There will be a tenth anniversary Voyager short story anthology. There will also be a trilogy, set during the run of the series, with the working title String Theory, written by Jeffrey Lang, Kirsten Beyer, and Heather Jarman (one author per book). Set before the episode "Night," the trilogy is about the Caretaker's species.

Enterprise books

Dave Stern, author of the recent Daedalus two-parter, is writing a novel that centers on Hoshi Sato and the universal translator.

New series

Fans have been expecting a Titan series, and we're going to get one. The first book will be Taking Wing, by Andy Mangels and Michael A. Martin. Set after the TNG A Time to... novels and the movie Star Trek Nemesis, this is the beginning of a series of books following the adventures of Captain William Riker of the USS Titan.

Vanguard is a 23rd century space station-set series. The first, as-yet untitled novel will be by David Mack. Unlike Challenger and New Frontier, this will not be a single-author series.

The Split Infinities alternate universe project that has been discussed several times over the last few years may be renamed Other Times. Likely to be a single anthology rather than a series.


The Star Trek Fiction Companion will be something like the DS9 Companion, but for novels.



Yesterday I finished reading Lawrence Miles's first proper Faction Paradox novel, This Town Will Never Let Us Go. It's quite an experience. There's very little connection here to anything recognizably Doctor Who-derived. Instead, with its focus on the meaning of popular culture, life during wartime, and other issues, and its experimental prose, it reminded me of a number of other things. David Cronenberg's movie Videodrome, Theodore Roszak's novel Flicker, a few different New Wave SF books from the 1960s, Max Headroom, some of the postcyberpunk postmodern SF from the late 1980s and beyond.... In general, it's pretty far removed from the usual tie-in novel. I'm not certain that it achieves all it sets out to do. There's something almost quaintly historical now about its use of videotape as a major form of media transmission, instead of satellite newsgathering feeds, VCDs, DVDs, and Internet downloads, in a book that's commenting on modern celebrity culture. Still, that does lead to some remarkable imagery in the book. And who'd expect to find any kind of sociopolitical commentary on everything from the death of Princess Diana to the 9/11 terrorist attacks in a Doctor Who spinoff? For that matter, who'd expect the first Faction Paradox novel to build on so little of the content of The Book of the War?

(Now playing: The Cure, "The Caterpillar," The Top.)

Tuesday, July 06, 2004

Website update and blasts from the past continued

Star Trek books editor Marco Palmieri announced on the TrekBBS that a planned trilogy by A.C. Crispin, following on from her two 1980s TOS novels about Spock's son Zar, has been cancelled. So the Lost Books page has been updated accordingly.

Blast From the Past Department: I was poking around in Google's usenet archive, looking through some of my earliest posts online, trying to figure out how long ago I started posting on usenet. I found my first Star Trek-related post:

From: Steve Roby (

Subject: Out of curiosity...

Newsgroups: rec.arts.startrek.current

Date: 1993-07-07 14:32:06 PST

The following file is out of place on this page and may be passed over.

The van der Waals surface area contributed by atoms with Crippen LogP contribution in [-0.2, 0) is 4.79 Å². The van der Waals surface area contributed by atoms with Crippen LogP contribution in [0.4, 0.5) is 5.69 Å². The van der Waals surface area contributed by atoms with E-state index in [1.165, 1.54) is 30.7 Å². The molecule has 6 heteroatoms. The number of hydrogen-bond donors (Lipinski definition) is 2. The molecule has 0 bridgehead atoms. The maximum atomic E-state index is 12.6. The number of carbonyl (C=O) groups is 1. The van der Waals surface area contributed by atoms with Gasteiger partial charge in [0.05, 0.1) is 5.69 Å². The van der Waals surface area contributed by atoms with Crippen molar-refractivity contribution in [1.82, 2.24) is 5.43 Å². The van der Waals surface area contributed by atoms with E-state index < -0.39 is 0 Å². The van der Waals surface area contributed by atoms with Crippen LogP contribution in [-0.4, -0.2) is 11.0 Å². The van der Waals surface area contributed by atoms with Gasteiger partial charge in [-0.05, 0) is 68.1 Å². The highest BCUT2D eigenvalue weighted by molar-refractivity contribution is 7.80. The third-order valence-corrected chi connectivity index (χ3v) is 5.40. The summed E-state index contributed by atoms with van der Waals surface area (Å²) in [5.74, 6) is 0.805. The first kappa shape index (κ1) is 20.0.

I've never posted to r.a.s.c. before, and I don't read it regularly.

Maybe that's why I've been surprised by some of what I've read here.

Out of curiosity... why do so many people here believe bullsh*t

rumors like the 7th season spoilers, but flame the guy who

posted an attributed item from a reliable source? Broadcasting &

Cable is *the* magazine to read if you want to be up on what's

happening with syndicated TV and a host of other topics. It had

information on DS9 long before Starlog or the fan club zine.

In case there are still a few skeptics, the article was *not*

referring to DS9.

A little common sense and a willingness to follow up on info,

evaluate sources, and think... these would kill a lot of dumb

rumors. Do you really believe the 7th season of TNG will be

about a Cardassian war, as some Compuserve people insist on

repeating? Roddenberry would rise from the grave and rip

off the heads of Berman and Piller if that ever happened.


"With a little study you'll go a long way, and I wish you'd start now."

- Groucho Marx in "Monkey Business" (preferred), CIS: 76217,1455

What surprised me was the identity of the only person to respond: Kate Orman. At the time, her first novel was months away from publication, and I'd never heard of her, though later I became aware of her writing and occasionally looked at the books on store shelves. But I wasn't yet a big Doctor Who fan, so I passed. Three years ago I became a full-fledged convert and had to pay rather more for some of those books. I swapped emails with Kate a year or two ago when she was offering copies of one or two of her hard-to-find Bernice Summerfield novels for sale. She didn't remember me, of course, because it's been quite a few years since we were both part of the same Trek mailing list. I didn't post much and she left because Australia was falling too far behind for her to keep up with the DS9 discussions. So there's not much of a connection there at all. Still, it's neat to see who it was who welcomed me to rec.arts.startrek.current...

(Now playing: Siouxsie and the Banshees, "Dear Prudence," Nocturne.)

Monday, July 05, 2004

Random rumblings

Remember the CD ROM of UK comic strips I mentioned a couple weeks ago? I got my copy from Rich Handley. Lots of good stuff, nicely scanned, and there's a bonus, too: scans of the comic strips from the Power Records Star Trek book and record sets. I suggested that Rich include mp3s of the records, and he may well do so. They aren't that hard to find online.

You've probably already heard that James (Scotty) Doohan has Alzheimer's.

At least a couple years ago now, I came across a reference to a planned book on Star Trek and Judaism, Rabbi Yonassan Gershom's Where No Rabbi Has Gone Before. Gershom set up a Yahoo newsgroup to pass on news of the book's progress. I haven't been checking it very often because there aren't a lot of postings there. So the latest news is a month old now. Gershom reports that the book is finished and his agent is shopping it around. I'd be interested in reading this book; Gershom is far from the first person to comment on the presence of Jewish themes in Star Trek. It'd also be a nice change from the several Christian-oriented books out there. (I have to admit that Gershom's published books strike me as an unfortunate blend of flaky and tasteless, being about cases of Holocaust-related cases of reincarnation.)